Thank you very much, Chair.
I welcome this opportunity to discuss Putin's failed attempt to use turbine engines to divide the alliance opposing his unjustifiable invasion of Ukraine. The turbine matter, as Minister Joly pointed out, was a difficult and a complex decision.
The facts are well established. In June, Siemens Canada applied to Global Affairs Canada with an urgent request to continue scheduled services and maintenance of Russian A65 turbine engines at its facility in Montreal, the only facility in the world capable of providing these services.
Germany and the European Union expressed, in the strongest possible terms, their desire to see Canada return the turbines.
They saw that Putin could use the turbines as an excuse for shutting down gas flows to Europe and that the blame for this would be placed on Canada and on western Europe. European countries were very clear that should the turbine not be returned, it would become significantly more challenging to maintain domestic support for Ukraine, threatening a split in the alliance. Ukraine, on the other hand, urged Canada not to return the turbines, concerned that it would signal to Putin and the world a weakening in western resolve to maintain economic sanctions against Russia.
The trap that Putin was trying to set by weaponizing the Nord Stream pipeline was obvious. Don't return the turbine, such that Canada and the west are likely to be blamed for reducing the gas flow to Europe and risk dividing the alliance, or return the turbine and risk a perceived weakening in the alliance's resolve regarding sanctions.
Let me say this very plainly to this committee today: Canada will never aid Putin in dividing the alliance that supports Ukraine. We and our allies remain united in steadfast support of the people of Ukraine, and we will not weaken our resolve in imposing punishing sanctions on the Russian regime.
During consideration of these issues, I spoke multiple times with my counterparts in Ukraine, Germany and the EU. Our conversations included consideration of potential alternatives for supplying Europe with gas.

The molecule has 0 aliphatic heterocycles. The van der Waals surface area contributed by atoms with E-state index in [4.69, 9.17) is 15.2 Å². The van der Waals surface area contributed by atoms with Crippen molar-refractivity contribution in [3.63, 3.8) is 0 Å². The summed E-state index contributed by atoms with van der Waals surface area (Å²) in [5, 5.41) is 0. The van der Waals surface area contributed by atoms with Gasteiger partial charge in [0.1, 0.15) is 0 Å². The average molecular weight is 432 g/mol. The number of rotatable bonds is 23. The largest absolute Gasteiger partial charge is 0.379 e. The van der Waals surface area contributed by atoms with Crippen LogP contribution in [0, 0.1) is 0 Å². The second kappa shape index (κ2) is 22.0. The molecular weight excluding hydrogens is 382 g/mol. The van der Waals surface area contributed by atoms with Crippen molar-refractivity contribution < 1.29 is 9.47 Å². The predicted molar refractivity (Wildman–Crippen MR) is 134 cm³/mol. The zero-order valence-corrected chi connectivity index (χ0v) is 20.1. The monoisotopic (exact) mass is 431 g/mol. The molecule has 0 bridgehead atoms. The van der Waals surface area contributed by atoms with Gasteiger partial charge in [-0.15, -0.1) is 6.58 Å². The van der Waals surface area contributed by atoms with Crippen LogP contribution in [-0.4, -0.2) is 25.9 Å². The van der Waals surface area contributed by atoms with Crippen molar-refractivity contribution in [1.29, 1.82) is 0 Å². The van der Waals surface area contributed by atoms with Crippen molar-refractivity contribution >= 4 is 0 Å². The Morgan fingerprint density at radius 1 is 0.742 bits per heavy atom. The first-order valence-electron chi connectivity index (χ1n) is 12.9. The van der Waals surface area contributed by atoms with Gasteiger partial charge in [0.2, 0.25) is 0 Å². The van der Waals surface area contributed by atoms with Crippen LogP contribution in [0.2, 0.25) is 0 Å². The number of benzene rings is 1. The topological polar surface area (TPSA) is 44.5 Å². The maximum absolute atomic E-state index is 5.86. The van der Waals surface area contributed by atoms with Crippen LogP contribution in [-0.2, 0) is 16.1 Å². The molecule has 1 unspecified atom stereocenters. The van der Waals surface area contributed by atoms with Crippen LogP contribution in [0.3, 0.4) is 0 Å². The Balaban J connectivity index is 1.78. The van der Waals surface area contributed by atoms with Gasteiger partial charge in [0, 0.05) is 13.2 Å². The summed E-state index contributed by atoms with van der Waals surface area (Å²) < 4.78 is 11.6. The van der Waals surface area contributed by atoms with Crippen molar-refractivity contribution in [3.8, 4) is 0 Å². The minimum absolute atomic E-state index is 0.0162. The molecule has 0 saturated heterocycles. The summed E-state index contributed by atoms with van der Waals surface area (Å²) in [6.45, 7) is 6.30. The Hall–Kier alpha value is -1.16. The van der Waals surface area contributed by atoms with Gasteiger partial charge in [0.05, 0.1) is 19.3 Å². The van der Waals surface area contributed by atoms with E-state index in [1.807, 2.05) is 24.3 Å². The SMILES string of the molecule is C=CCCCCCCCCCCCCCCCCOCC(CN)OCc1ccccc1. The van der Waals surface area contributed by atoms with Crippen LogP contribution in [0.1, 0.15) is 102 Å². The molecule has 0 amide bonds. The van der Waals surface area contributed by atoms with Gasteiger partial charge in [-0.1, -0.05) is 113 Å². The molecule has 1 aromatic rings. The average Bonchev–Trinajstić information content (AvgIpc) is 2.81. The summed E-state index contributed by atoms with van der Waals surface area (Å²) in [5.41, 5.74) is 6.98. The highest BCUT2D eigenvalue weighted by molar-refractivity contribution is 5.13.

Ultimately, our government made the decision to allow the return of the turbine to Germany. Let me underline why.
First, returning the turbine eliminated Putin's excuse for holding Europe hostage to gas supplies. The German Chancellor just a few days ago stated that, thanks to Canada “we were able to call Putin’s bluff....With the turbine ready to be delivered, it is up to Russia to resume their contractual obligations.” He went on to say that the decision to deliver the turbine was “a strong sign of support for Germany and for Europe and of maintaining solidarity amongst close allies in order to sustain long-term support for Ukraine.”
Second, the intention of our sanctions is and has been to punish Putin. It is not to jeopardize Europe's economic stability and potentially weaken the alliance. The intent of these sanctions was never to punish our allies in Europe.
Finally, concurrent with the turbine decision, to eliminate any question of Canada's resolve, Canada upped the ante and imposed additional sanctions on Russia. Canada's course of action has been publicly supported by the U.S., Germany and the European Union.
As we all know, the Ukrainian government did not agree with our decision. I certainly discussed these issues directly with Minister Galushenko prior to a decision being made.
However, at the end of the day, our decision avoided Putin's trap: we have strengthened the alliance, supporting Ukraine rather than weakening it, and we have sent a clear signal to the world that we are strengthening our resolve regarding sanctions against the Putin regime.
It is also important to note that Putin's weaponization of energy supply is precisely why the European Union is focused on displacing Russian gas through securing other sources, through conservation, and through accelerating the energy transition towards renewables and hydrogen. The era of Europe depending on cheap Russian oil and gas is over, and countries of the European Union will be looking to Canada and other friendly countries to assist with the supply of energy. In this regard, Canada has indicated that it will boost its exports of oil and gas by 300,000 barrels and barrel equivalents by the end of this year.
Canada is also actively engaged with both the EU and Germany on the potential for exports of hydrogen, liquefied natural gas, or LNG, and critical minerals.
The decision taken by Canada on the turbine reflects that we remain committed to actively supporting Ukraine, working to maintain and strengthen the unity of the alliance against Russia, and working to assist our allies with energy requirements over the short and medium term.
I thank you for inviting me to be with you today, and I certainly look forward to the discussion to come.